Before the introduction of the heptavalent pneumococcal conjugate vaccine (Prevnar-7), the relative prevalence of serotypes of Streptococcus pneumoniae was fairly stable worldwide. We sought to develop a statistical tool to predict the relative frequency of different serotypes among disease isolates in the pre- and post-Prevnar-7 eras using the limited amount of data that is widely available.
We initially used pre-Prevnar-7 carriage prevalence and estimates of invasiveness derived from case-fatality data as predictors for the relative abundance of serotypes causing invasive pneumococcal disease during the pre- and post-Prevnar-7 eras, using negative binomial regression. We fit the model to pre-Prevnar-7 invasive pneumococcal disease data from England and Wales and used these data to (1) evaluate the performance of the model using several datasets and (2) evaluate the utility of the country-specific carriage data. We then fit an alternative model that used polysaccharide structure, a correlate of prevalence that does not require country-specific information and could be useful in determining the postvaccine population structure, as a predictor.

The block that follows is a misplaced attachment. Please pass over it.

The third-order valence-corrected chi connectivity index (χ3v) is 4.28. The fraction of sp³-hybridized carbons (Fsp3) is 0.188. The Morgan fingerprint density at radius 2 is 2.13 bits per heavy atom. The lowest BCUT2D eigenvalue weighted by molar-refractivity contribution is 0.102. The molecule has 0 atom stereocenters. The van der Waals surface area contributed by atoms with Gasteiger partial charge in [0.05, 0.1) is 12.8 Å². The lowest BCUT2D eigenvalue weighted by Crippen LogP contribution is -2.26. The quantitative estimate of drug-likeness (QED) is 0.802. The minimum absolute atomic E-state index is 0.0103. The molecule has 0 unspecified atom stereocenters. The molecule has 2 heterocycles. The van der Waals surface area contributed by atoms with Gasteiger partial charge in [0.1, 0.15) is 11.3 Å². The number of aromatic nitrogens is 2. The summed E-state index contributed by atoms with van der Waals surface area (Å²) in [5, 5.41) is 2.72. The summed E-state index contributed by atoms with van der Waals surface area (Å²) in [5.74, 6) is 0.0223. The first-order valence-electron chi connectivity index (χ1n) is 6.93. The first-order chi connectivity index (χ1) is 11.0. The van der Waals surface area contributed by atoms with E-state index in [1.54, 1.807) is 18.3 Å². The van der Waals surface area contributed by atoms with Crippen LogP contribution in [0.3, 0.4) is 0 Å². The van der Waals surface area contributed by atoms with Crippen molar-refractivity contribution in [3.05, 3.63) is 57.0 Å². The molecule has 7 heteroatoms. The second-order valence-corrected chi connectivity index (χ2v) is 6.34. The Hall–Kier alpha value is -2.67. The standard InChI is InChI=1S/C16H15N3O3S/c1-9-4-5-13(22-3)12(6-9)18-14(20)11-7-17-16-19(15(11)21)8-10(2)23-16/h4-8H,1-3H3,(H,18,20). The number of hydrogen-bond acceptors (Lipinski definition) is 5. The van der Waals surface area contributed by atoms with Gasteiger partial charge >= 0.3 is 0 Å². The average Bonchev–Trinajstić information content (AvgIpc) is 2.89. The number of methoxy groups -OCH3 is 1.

Predictions from the initial model fit data from several pediatric populations in the pre-Prevnar-7 era. After the introduction of Prevnar-7, the model still had a good negative predictive value, though substantial unexplained variation remained. The alternative model had a good negative predictive value but poor positive predictive value. Both models demonstrate that the pneumococcal population follows a somewhat predictable pattern even after vaccination.
This approach provides a preliminary framework to evaluate the potential patterns and impact of serotypes causing invasive pneumococcal disease.
From the aDepartment of Immunology and Infectious Diseases, Harvard School of Public Health, Boston, MA; bDepartment of Microbiological Surveillance and Research, Statens Serum Institute, Copenhagen, Denmark; cDepartment of Immunisation, Hepatitis and Blood Safety, Health Protection Agency, London, United Kingdom; dDepartment of Mathematics and Statistics, Strathclyde University, Glasgow, United Kingdom; eCentre for Geographic Medicine Research-Coast, Kilifi, Kenya; and fCenter for Communicable Disease Dynamics and Department of Epidemiology, Harvard School of Public Health, Boston, MA.
Submitted 19 May 2010; accepted 7 September 2010; posted 28 December 2010.
Supported by the NIH NRSA training program T32 A1007535 and by NIH research grant R01 AI048935 (to M.L.).
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Correspondence: Daniel M. Weinberger, 665 Huntington Ave, Boston, MA 02115. E-mail: firstname.lastname@example.org.